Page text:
Geotagging Imagery and Video

IsWHERE is a log of my thoughts, reflections, and news/blog links on the emergence of image and video geospatial tagging. On May5th this year, I opened a second blog to deal with more detailed aspects of tools for FalconView and TalonView can be found at RouteScout. Trends I want to try and follow are the various disruptions resulting from spatial smart-phones, how many GPS devices are out there, smart-cameras, and other related news. And yes, I have a business interest in all of this. My company Red Hen has been pioneering this sort of geomedia for more than a decade.

So beyond a personal blog, I also provide a link to IsWHERE a shareware tool created by Red Hen Systems to readily place geoJPEG or geotagged imagery and soon GEM full motion media kept on your own computer(s) into Google Earth/Map from your File Manager media selection. Works great for geotagged images from Nikon, Ricoh, Sony, iPHONE, Android and all geo-smartphones that can create geotagged images. IsWhere - read about it

IsWhere Free Download (XP and VISTA)


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Saturday, December 26, 2009

Android - GPS - Photo - Statistics

Its been many months since my last posting speculating on the near future of Google's Android. Well a lot has happened.

This summary of a number of other articles I feel indicate that Android is quickly going to emerge as a significant smart phone platform.. It is an open source design from the get go although I think I would prefer my Android phone's version to be directly supported by Google rather than those out there that may try to fragment its normal footprint. Indeed we need competition but too much fragments the opportunity for the developers who provide all the "apps" that fuel your always with you, always on, always connected communications thingie...

But be aware, these smartphone statistics can really be a fools quest. Primarily what is going on world-wide is not what is happening in the US particularly. Why, well the US got off to a rather slow start as compared to Europe or the Far East. It is also more fragmented in how 3G has arrived. As such its mixture of smartphones is far different that the rest of the world's at this time. But that too is changing given the acceration of the US adoption and leadership in touch-based phone desigs: iPhone, Droid, RIM, and others.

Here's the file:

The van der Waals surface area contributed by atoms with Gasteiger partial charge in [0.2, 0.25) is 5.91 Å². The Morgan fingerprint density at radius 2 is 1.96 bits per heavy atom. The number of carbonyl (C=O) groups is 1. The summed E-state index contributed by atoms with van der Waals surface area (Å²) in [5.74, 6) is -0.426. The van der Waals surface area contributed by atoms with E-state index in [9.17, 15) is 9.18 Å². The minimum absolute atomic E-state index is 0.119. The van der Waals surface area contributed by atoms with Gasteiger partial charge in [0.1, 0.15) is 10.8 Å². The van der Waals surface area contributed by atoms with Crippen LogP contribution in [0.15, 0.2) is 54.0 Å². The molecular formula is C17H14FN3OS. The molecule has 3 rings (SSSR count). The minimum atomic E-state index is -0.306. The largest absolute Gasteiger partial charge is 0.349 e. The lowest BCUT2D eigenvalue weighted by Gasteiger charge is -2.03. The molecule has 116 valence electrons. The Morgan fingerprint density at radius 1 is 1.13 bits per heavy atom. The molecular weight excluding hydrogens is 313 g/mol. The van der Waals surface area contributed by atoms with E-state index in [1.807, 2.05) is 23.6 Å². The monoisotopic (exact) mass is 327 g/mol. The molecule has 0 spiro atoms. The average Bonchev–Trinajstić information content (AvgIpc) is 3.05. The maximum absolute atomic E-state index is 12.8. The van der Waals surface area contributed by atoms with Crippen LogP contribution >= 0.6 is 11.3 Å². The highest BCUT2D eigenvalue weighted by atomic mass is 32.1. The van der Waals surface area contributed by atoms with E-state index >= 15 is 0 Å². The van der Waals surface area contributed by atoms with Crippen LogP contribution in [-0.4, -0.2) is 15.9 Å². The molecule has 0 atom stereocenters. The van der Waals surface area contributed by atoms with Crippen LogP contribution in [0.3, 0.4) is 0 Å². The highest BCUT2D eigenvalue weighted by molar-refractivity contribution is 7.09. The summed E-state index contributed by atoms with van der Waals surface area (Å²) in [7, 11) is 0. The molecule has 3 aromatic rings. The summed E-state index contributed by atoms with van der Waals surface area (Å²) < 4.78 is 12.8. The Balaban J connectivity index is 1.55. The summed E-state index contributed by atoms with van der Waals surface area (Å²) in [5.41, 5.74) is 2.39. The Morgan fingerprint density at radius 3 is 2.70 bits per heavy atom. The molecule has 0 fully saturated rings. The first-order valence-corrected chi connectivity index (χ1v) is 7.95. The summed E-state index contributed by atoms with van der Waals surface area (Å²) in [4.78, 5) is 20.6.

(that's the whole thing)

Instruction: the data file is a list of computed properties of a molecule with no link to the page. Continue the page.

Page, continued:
Fall 2009 BIG Four Worldwide Smartphone Players

Nokia 39%
RIM 20%
Apple 17%
HTC 5%

Fall 2009 BIG Four US Smartphone Players

RIM 41%
Apple 25%
Microsoft 19%
Palm 7.8

SO one of the all important topics is not just how many handsets were made or sold, but the actual "apps" traffic and its related economy that results in after-sales revenues. Apple is the biggest dog at the moment with its . But I will speculate that if the emereging Android handsets have some reasonable consistency in design and function, many of the sweetest cherries on Apple's App-store will be snarfed up in the Android community.

Perhaps the biggest Android bombshell of the year came on the eve of the CTIA Wireless IT & entertainment conference, when Verizon Wireless locked arms with Google. That partnership has produced two phones so far: the Motorola Droid and the HTC Droid Eris. The year ended with fresh speculation that Google would be launching its "own" Android phone, free from carrier constraints, though it is unclear whether this will be a major disruption or just another new Android phone.